Currently, the latest National Centre for Diseases Control (NCDC) Situation Report (SitRep) released on January 20, reveal that from January 1 to 20, 2019, a total of 377 suspected cases of Lassa fever had been reported from nine states. Of these, 136 were confirmed positive and 240 negative; and since the onset of the 2019 outbreak, there have been 31 deaths. As at the time of the SitRep, 81 patients were being managed – Irrua Specialist Teaching Hospital (ISTH) treatment Centre, 30; and Federal Medical Centres in Owo, Bauchi, Plateau, Taraba, and Ebonyi States are managing 25, 9, 8, 3 and 6 respectively.
So, it is obvious that Lassa fever has become a recurring decimal in the Nigerian health ‘scene’, and in some cases, affected several persons in families across class. Drawing from the statement of the Governor of Nasarawa State, Umaru Tanko Al-Makura, at the first international conference on Lassa fever; the disease, which he contracted in 1990, made him deaf for 20 years before he had a cochlear implant. He also revealed that he lost his first son to Lassa fever nine years after marriage, the second son survived but with the burden of the side effects of the virus, neurological problems, especially hearing loss.
Obviously, Lassa fever is a health deficit in Nigeria that cuts across class, which requires practical and strategic credits to nil the account! Attempts at containing Lassa fever have thrown up different issues just as viral diseases have different strains. Some of the issues range from poor access to preventive care and management, to prohibitive cost of treatment engendering high morbidity and mortality. According to experts, the high cost of managing Lassa fever, as well as, late presentation, slow identification and poor management of cases, range top among reasons for the morbidity and mortality rates recorded over the years.
Practically, the Lassa fever national multi-partner, multi-agency Technical Working Group (TWG) continues to coordinate response activities at all levels; as such the current reported cases do not call for panic as early supportive care are already being given to 81 patients, who are being managed at different health facilities.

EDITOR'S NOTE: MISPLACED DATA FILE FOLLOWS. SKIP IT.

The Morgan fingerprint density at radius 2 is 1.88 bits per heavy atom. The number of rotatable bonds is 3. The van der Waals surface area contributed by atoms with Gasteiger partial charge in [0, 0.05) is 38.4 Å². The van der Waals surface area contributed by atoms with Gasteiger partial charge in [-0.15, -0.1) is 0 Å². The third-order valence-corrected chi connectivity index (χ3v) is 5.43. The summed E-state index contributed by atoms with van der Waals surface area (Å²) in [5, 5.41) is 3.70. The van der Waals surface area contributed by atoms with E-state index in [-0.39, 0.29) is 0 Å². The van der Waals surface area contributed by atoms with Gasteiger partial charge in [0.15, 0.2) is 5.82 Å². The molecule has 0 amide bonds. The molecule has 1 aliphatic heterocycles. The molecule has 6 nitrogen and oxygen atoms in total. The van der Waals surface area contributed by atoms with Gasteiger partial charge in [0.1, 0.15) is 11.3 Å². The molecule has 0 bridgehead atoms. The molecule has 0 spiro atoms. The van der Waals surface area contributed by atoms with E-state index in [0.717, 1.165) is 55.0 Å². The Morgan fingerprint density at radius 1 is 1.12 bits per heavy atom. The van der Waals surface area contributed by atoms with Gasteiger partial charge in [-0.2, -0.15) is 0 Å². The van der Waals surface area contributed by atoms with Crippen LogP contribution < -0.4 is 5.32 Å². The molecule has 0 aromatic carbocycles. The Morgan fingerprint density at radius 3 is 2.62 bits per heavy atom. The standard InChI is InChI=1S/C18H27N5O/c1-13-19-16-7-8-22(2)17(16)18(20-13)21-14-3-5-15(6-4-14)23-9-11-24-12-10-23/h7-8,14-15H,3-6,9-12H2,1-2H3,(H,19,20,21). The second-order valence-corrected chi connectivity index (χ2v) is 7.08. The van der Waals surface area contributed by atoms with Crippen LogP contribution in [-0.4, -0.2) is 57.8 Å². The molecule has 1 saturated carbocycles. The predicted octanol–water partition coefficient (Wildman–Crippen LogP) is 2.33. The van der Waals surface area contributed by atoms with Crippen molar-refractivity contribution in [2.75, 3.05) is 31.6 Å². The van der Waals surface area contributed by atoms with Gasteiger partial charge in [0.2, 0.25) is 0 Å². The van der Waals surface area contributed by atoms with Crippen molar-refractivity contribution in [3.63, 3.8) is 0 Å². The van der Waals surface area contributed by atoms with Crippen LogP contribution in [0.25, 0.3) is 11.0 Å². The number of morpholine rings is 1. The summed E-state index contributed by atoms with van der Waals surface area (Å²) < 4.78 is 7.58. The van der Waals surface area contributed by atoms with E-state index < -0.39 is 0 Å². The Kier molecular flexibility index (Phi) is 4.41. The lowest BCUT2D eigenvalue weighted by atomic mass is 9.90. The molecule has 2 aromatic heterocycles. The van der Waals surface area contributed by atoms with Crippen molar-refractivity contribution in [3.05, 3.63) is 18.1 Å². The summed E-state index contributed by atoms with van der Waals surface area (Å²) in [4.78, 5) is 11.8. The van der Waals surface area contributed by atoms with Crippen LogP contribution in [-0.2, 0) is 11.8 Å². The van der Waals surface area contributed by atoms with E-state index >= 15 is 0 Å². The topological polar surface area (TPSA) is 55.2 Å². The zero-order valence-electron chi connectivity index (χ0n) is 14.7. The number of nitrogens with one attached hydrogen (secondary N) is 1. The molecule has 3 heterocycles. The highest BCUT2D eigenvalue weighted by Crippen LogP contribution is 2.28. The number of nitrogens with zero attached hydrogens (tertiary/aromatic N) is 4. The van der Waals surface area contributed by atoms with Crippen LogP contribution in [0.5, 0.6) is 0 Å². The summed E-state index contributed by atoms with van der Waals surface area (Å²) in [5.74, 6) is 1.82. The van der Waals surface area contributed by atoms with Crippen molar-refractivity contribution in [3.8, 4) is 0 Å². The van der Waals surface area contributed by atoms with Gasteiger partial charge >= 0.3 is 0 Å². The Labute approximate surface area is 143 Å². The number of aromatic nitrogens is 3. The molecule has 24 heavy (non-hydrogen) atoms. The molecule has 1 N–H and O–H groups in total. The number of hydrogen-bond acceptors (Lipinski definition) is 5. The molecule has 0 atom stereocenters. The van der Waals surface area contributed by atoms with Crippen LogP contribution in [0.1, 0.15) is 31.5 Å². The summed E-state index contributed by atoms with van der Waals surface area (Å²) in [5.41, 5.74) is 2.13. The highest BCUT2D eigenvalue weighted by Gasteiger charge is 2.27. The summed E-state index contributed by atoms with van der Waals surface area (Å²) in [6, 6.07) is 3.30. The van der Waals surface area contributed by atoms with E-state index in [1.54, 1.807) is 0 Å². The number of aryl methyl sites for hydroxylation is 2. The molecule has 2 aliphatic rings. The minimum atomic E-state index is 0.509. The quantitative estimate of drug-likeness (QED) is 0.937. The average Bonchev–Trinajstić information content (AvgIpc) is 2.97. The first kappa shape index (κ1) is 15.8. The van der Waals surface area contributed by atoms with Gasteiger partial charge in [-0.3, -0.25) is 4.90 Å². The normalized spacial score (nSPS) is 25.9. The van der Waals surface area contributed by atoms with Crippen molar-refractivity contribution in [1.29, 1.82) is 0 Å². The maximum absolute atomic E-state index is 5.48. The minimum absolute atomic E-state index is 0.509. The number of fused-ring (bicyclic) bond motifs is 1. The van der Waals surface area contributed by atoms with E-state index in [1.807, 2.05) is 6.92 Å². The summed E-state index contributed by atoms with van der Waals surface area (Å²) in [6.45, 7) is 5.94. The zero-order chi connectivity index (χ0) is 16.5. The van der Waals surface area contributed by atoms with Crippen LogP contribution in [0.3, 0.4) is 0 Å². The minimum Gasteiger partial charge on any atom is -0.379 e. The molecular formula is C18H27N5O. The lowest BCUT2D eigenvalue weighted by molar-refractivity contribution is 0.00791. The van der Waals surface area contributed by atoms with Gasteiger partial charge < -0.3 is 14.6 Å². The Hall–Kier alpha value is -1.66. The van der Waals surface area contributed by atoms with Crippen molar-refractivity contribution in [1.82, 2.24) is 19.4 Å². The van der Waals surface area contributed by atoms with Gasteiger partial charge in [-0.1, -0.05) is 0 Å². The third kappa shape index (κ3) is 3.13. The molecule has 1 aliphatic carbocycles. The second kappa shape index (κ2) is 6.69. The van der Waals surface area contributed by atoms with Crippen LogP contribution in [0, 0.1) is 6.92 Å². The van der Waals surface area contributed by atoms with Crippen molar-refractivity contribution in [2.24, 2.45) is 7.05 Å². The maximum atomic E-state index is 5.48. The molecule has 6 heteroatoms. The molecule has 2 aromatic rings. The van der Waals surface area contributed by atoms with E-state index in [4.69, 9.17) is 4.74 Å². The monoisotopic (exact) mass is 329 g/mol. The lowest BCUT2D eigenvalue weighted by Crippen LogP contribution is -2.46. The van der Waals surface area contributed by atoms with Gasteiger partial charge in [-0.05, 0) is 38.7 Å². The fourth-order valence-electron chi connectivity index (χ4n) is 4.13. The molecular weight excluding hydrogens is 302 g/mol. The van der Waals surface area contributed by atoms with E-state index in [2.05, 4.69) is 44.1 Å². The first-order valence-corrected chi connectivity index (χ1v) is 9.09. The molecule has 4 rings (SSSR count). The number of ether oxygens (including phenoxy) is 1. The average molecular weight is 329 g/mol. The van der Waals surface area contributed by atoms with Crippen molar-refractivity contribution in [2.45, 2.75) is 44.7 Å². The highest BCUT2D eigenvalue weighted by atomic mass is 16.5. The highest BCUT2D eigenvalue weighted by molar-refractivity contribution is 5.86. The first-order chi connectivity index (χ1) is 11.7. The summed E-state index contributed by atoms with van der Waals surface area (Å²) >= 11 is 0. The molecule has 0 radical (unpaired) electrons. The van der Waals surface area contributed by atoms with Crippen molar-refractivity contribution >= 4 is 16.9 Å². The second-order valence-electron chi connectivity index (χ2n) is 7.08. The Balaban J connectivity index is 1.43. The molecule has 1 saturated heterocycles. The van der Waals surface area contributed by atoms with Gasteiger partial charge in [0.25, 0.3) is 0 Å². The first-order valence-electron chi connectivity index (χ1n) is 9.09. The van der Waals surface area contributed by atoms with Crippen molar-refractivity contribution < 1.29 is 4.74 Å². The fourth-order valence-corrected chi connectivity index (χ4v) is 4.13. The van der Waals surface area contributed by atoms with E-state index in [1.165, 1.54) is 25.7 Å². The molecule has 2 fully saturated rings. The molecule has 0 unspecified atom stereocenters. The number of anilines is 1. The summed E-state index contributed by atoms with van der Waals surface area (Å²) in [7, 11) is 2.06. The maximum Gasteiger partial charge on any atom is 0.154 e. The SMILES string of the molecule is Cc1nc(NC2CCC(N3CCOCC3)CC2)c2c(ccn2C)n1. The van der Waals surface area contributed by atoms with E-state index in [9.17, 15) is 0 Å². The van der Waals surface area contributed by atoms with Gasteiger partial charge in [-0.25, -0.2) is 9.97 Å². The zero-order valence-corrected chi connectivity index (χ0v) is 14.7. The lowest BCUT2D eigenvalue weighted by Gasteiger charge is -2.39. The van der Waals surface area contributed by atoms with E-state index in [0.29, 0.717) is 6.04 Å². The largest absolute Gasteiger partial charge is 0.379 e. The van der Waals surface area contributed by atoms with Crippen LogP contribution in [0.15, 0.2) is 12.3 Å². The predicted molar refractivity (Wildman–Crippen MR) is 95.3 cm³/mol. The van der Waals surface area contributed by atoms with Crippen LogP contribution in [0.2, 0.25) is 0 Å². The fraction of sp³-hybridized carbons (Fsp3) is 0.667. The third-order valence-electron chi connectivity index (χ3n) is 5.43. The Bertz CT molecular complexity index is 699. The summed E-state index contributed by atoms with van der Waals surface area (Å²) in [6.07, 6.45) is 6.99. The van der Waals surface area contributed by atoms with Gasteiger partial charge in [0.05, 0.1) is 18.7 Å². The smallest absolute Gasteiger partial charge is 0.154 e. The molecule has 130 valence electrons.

Notwithstanding, the affected State Ministries of Health and the Federal Ministry of Health, while responding to contain the current Lassa fever outbreak should not rest on their oars. They should continue to mobilise human and material resources to trace the sources and extent of the disease, follow up on potential contacts, identify early and test suspected cases, since it is a known fact that the annual outbreak occurs between January and June.
Furthermore, although the treatment of Lassa fever is expensive, as it costs at least N500,000 to treat a patient of Lassa fever with the drug-of-choice, Ribavirin, the NCDC should ensure that every state in Nigeria has an emergency stock of Ribavirin and other response commodities available to manage cases to avoid needless loss of lives. Strategically, since there is currently no vaccine that protects against Lassa fever, containing Lassa fever lies in prevention.
The prevention of Lassa fever relies on scientific interventions; and societal and individual behavioural change hinged on good hygiene practices that will prevent rodents from entering homes. Individuals should adopt preventive practices by storing grain and other foodstuffs in rodent-proof containers, disposing of garbage far from the home and maintaining clean households.
While Lassa fever endemic states should rise up to the occasion and follow the footstep of Al-Makura, who is building a comprehensive diagnostic centre in Lafia, in the attempt to eradicate Lassa fever and other infectious diseases; existing centres such as the South-East virology centre built by Ebonyi Government three years ago should be made to function maximally.